Watch this here to see how the iPhone 6 fares in a drop test.

TIME Security

Here’s How Home Depot Could Have Combated Hacking

Experts say retailers should invest in detection rather than prevention

As Home Depot continues to assess the damage caused by a security breach that gave hackers access to 56 million credit and debit cards, tech experts say large retailers should turn their attention to addressing breaches quickly instead of trying to prevent all of them.

“Are we spending most of our money on trying to keep the bad guys out or trying to detect as soon as possible when the bad guys get in?” asked cyber crime expert Brian Krebs, framing the issue rhetorically. “The best you can do is stop the bleeding as soon as possible when they do get in.”

At Home Depot, where hackers used malware to collect customer data at cash registers, it reportedly took nine months for the breach to be identified and stopped allowing for the damage to affect millions of customers.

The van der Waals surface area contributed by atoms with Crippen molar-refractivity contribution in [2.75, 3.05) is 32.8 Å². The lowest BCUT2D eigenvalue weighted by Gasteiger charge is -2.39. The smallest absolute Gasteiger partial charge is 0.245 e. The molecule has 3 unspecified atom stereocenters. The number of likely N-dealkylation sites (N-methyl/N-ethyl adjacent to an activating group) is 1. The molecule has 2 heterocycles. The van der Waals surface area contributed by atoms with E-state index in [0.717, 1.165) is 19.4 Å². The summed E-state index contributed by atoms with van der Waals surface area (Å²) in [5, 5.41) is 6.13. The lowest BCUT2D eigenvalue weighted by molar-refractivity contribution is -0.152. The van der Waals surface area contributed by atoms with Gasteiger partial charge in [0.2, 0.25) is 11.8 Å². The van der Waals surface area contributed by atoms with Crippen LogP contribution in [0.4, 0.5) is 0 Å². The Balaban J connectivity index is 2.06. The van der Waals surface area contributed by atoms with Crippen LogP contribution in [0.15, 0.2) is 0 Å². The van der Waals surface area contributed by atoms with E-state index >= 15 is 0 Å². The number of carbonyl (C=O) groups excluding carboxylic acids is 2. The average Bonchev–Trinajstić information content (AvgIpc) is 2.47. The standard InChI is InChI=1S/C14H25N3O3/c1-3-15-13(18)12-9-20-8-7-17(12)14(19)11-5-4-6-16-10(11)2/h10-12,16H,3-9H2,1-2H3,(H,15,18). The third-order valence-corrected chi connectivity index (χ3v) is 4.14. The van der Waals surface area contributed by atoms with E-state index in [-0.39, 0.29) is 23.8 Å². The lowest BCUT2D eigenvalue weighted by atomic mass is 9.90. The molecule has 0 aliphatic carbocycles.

Companies face myriad and evolving ways their data can be breached, making protecting data akin to a game of whac-a-mole. Once one potential threat is identified, hackers have already begun trying to get through another way. Instead of devoting all their resources to chasing the threats, companies should focus on minimizing the time it takes to identity those breaches, said Brian Foster, chief technology officer at cyber security firm Damballa.

“There are two types of companies: those that have been breached and those that don’t know they’ve been breached yet,” he said. “The attackers only have to find one door in whereas Home Depot has to secure all their doors and before they do that they need to know where all the doors are at.”

But even if retailers like Home Depot switch focus to detection from protection, experts say they need to do a better job securing data. And, for retailers, the first place to look is the “point of sale system” where the transaction occurred (the cash register for traditional retailers).

“Some enhancement of that logical access in the point of sale would have been able to harden the system significantly,” said Guy Levy, senior vice president at technology security firm Usher. “This is part of what any big retailer that employs pos systems should be doing now. They should all be scrutinizing their systems very, very hard.”